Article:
Table 1: Comparison of optical and electromagnetic tracking systems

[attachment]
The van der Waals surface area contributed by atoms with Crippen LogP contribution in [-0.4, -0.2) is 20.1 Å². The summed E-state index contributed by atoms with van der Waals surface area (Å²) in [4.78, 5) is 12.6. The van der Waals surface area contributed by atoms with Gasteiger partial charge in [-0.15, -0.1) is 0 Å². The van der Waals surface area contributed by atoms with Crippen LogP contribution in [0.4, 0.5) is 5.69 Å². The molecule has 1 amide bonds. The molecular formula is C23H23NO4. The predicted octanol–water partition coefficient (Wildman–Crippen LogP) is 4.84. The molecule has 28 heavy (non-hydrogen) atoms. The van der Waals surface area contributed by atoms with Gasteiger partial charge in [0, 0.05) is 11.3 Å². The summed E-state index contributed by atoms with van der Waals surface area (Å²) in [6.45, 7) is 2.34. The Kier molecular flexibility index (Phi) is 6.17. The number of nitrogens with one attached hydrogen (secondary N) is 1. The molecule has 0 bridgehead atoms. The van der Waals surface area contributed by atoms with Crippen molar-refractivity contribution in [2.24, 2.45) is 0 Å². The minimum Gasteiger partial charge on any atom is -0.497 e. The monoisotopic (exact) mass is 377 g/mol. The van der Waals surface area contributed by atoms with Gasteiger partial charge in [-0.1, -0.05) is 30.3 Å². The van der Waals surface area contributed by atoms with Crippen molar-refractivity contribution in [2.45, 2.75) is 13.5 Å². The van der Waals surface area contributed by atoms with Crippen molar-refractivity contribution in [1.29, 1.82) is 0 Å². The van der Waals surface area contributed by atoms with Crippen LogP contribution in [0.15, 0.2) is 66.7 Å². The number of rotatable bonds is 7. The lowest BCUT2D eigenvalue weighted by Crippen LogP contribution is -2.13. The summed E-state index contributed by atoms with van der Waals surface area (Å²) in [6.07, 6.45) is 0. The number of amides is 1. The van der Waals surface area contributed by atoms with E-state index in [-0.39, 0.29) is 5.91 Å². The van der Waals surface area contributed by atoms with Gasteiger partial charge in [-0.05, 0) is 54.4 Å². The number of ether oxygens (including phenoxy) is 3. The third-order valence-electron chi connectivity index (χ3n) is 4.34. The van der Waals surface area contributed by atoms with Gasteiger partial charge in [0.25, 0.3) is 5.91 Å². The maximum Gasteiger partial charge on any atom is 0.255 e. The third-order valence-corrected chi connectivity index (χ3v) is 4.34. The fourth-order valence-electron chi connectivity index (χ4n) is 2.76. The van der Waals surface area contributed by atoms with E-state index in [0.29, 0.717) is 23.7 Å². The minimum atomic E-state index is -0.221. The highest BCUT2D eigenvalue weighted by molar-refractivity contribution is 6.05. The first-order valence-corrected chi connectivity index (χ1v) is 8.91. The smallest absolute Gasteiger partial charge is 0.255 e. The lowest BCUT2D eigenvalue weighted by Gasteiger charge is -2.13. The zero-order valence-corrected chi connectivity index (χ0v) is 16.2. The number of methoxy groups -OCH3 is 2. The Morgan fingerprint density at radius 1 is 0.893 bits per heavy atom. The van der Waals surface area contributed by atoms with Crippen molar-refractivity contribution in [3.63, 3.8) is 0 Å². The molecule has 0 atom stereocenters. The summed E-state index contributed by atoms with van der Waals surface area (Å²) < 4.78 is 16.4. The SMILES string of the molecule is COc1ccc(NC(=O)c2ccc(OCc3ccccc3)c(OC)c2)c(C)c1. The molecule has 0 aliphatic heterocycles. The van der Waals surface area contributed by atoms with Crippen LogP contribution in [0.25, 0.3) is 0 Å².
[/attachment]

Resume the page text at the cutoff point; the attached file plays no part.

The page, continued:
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Registration is the most important step and accurate registration is the key to success in the procedure. Registration in simple words is to tell the computer which patient's anatomy you are correlating with the CT scan on the navigation platform. This can be performed using either soft tissue surface anatomy (surface tracking-Medtronic Stealth system, Stryker Nav 3 system, Brainlab) or the skeletal bony landmarks (BrainLab, Stryker Nav3) with or without markers. Markers used maybe invasive or noninvasive. The choice of registration method depends upon the surgical site as well the possibility of soft tissue movement during surgery. Most craniofacial surgeons prefer bony registration as craniofacial surgeries involve major soft tissue movement. The distribution of the bony points should cover a large area and should be far from each other. Dental splints are another option. However, there is a possibility of slight movement of the splint during surgery which will affect the accuracy of navigation and also as we move away from the splint the accuracy reduces. Hence for craniofacial surgery, these splints are combined with bony screws in the periorbital area. Oculoplastic surgeons prefer soft tissue registration without markers using pointer or Laser scanning (Z scanning in Brainlab) as oculoplastic surgeries do not involve movement of soft tissue of forehead and midface. Soft tissue registration is more accurate as 200 points are obtained during registration as compared to 4–5 points in bony registration. Registration error in periorbital area is around 1 mm which is acceptable; irrespective of the registration method. However, posttraumatic edema can result in a significant error when registering to an initial CT scan where tissues are edematous. Hence it is important to obtain CT scan just prior to surgery.[6],[7],[8] Once the registration is complete, the instruments are validated and the accuracy is verified by placing the pointer on known bony landmarks such as the orbital rim, and canthi. When using CAS, surgical steps are performed according to standard procedures and navigation gives real-time guidance during surgery.